China’s embattled developers, Evergrande and other property companies, have reportedly shifted billions of dollars in debt to off-balance sheet vehicles, according to recent research from investment bank JPMorgan. Once this additional debt is counted in, the leverage ratios rise distinctly.
Those property developers have utilized the tactic to help comply with new borrowing cap rules introduced by the Chinese regime last year, reported Reuters citing the JPMorgan research.
The bank’s China and Hong Kong property analysts say that Evergrande’s case appears to be the most extreme.
“It is possible that the real gearing could be even higher, as data on some off-balance sheet debt is not publicly available,” the JPMorgan analysts added, noting that the so-called “disguised” debt added up to 55 percent of Evergrande’s overall debt.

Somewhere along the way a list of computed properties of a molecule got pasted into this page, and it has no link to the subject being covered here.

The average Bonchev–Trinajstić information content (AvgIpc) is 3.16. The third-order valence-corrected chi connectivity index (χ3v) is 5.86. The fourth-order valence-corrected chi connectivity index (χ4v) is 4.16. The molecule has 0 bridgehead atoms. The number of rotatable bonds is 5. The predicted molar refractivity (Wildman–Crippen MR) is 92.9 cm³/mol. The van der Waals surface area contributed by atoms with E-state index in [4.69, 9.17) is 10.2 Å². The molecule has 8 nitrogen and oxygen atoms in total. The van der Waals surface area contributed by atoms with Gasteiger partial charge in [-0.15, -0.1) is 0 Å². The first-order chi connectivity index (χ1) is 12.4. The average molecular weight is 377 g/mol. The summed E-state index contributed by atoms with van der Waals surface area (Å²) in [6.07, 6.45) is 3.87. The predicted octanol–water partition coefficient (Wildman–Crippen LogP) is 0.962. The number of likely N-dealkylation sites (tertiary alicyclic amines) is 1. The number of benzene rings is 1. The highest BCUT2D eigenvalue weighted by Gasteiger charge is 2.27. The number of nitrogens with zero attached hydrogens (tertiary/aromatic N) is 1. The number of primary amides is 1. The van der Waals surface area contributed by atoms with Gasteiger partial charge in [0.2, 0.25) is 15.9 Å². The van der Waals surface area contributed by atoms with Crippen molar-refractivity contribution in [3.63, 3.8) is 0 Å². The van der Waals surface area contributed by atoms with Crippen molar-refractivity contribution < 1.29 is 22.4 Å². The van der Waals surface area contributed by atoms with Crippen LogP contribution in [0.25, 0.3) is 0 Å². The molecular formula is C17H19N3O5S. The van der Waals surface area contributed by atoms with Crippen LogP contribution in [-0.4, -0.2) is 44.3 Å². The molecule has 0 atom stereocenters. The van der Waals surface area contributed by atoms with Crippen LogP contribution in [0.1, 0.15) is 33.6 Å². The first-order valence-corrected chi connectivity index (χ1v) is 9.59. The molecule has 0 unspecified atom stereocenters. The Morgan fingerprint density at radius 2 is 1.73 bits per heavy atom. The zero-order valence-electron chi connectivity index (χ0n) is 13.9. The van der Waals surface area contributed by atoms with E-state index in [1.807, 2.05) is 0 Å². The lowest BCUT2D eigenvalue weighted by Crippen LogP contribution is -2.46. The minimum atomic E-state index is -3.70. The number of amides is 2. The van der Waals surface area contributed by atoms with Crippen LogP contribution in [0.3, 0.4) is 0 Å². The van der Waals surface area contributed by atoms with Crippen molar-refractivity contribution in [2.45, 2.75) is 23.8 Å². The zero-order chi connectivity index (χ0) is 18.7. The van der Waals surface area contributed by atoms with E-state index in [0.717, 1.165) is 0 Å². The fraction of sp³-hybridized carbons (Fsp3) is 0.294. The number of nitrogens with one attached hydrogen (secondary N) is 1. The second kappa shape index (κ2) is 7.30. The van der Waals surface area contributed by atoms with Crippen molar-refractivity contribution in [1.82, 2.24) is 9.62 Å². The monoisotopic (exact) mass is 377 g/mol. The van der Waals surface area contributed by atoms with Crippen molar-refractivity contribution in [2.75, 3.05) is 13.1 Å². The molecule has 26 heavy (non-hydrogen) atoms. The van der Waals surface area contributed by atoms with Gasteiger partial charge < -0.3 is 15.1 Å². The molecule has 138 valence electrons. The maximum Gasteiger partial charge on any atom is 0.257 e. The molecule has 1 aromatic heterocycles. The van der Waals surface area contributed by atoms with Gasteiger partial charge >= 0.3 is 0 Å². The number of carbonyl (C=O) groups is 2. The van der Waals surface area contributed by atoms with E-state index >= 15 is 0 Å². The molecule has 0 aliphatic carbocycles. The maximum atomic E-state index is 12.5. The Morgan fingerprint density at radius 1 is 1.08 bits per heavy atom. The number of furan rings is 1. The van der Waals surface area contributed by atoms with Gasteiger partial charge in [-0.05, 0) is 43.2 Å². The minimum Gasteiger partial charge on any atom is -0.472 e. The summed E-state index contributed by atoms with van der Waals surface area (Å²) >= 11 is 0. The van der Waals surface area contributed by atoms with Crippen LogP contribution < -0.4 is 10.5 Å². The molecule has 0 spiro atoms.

Balance sheets usually provide a snapshot of a company’s finances as of the date of publication, showing what it owns and owes.
Evergrande appears to have shifted some of its interest-bearing borrowings to debt held off its balance sheet, as well as to non-debt instruments such as “commercial paper, wealth management products, and perpetual capital securities,” according to the analysts.
They estimate the company’s net gearing was at least 177 percent in the first half of this year, rather than the 100 percent reported.
Net gearing refers to a company’s ratio of debt to equity.
Evergrande reported 572 billion yuan ($88.8 billion) in interest-bearing liabilities as of June 30 in its last financial disclosure (pdf), down about 145 billion yuan ($22.5 billion) from the end of 2020. Interest-bearing debt was reduced primarily through deferred payables to suppliers, Chinese financial outlet Caixin reported on Sept. 22.